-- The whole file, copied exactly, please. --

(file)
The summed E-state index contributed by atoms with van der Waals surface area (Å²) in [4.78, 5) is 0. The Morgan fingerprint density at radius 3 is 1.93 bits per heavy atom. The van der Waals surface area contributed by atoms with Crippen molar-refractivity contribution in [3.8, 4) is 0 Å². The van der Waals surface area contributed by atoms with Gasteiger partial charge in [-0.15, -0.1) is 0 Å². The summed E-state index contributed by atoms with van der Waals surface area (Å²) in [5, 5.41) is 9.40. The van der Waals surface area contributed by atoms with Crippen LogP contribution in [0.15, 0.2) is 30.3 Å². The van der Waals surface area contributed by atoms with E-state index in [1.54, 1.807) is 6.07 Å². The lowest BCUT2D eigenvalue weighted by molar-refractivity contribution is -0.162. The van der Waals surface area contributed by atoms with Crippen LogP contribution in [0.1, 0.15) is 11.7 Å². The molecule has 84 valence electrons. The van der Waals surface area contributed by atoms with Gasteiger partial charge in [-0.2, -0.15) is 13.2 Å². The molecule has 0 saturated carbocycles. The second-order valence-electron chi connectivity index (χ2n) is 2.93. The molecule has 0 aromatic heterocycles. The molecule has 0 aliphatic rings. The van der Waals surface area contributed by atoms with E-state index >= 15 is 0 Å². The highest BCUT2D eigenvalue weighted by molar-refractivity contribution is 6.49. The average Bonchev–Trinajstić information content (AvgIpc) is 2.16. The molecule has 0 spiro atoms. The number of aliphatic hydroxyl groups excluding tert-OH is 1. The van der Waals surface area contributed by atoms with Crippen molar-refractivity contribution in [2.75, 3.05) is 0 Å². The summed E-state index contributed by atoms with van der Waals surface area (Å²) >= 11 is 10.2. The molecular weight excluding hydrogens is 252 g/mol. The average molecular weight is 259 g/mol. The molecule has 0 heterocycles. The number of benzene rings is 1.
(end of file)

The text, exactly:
The summed E-state index contributed by atoms with van der Waals surface area (Å²) in [4.78, 5) is 0. The Morgan fingerprint density at radius 3 is 1.93 bits per heavy atom. The van der Waals surface area contributed by atoms with Crippen molar-refractivity contribution in [3.8, 4) is 0 Å². The van der Waals surface area contributed by atoms with Gasteiger partial charge in [-0.15, -0.1) is 0 Å². The summed E-state index contributed by atoms with van der Waals surface area (Å²) in [5, 5.41) is 9.40. The van der Waals surface area contributed by atoms with Crippen LogP contribution in [0.15, 0.2) is 30.3 Å². The van der Waals surface area contributed by atoms with E-state index in [1.54, 1.807) is 6.07 Å². The lowest BCUT2D eigenvalue weighted by molar-refractivity contribution is -0.162. The van der Waals surface area contributed by atoms with Crippen LogP contribution in [0.1, 0.15) is 11.7 Å². The molecule has 84 valence electrons. The van der Waals surface area contributed by atoms with Gasteiger partial charge in [-0.2, -0.15) is 13.2 Å². The molecule has 0 saturated carbocycles. The second-order valence-electron chi connectivity index (χ2n) is 2.93. The molecule has 0 aromatic heterocycles. The molecule has 0 aliphatic rings. The van der Waals surface area contributed by atoms with E-state index >= 15 is 0 Å². The highest BCUT2D eigenvalue weighted by molar-refractivity contribution is 6.49. The average Bonchev–Trinajstić information content (AvgIpc) is 2.16. The molecule has 0 spiro atoms. The number of aliphatic hydroxyl groups excluding tert-OH is 1. The van der Waals surface area contributed by atoms with Crippen molar-refractivity contribution in [2.75, 3.05) is 0 Å². The summed E-state index contributed by atoms with van der Waals surface area (Å²) >= 11 is 10.2. The molecular weight excluding hydrogens is 252 g/mol. The average molecular weight is 259 g/mol. The molecule has 0 heterocycles. The number of benzene rings is 1.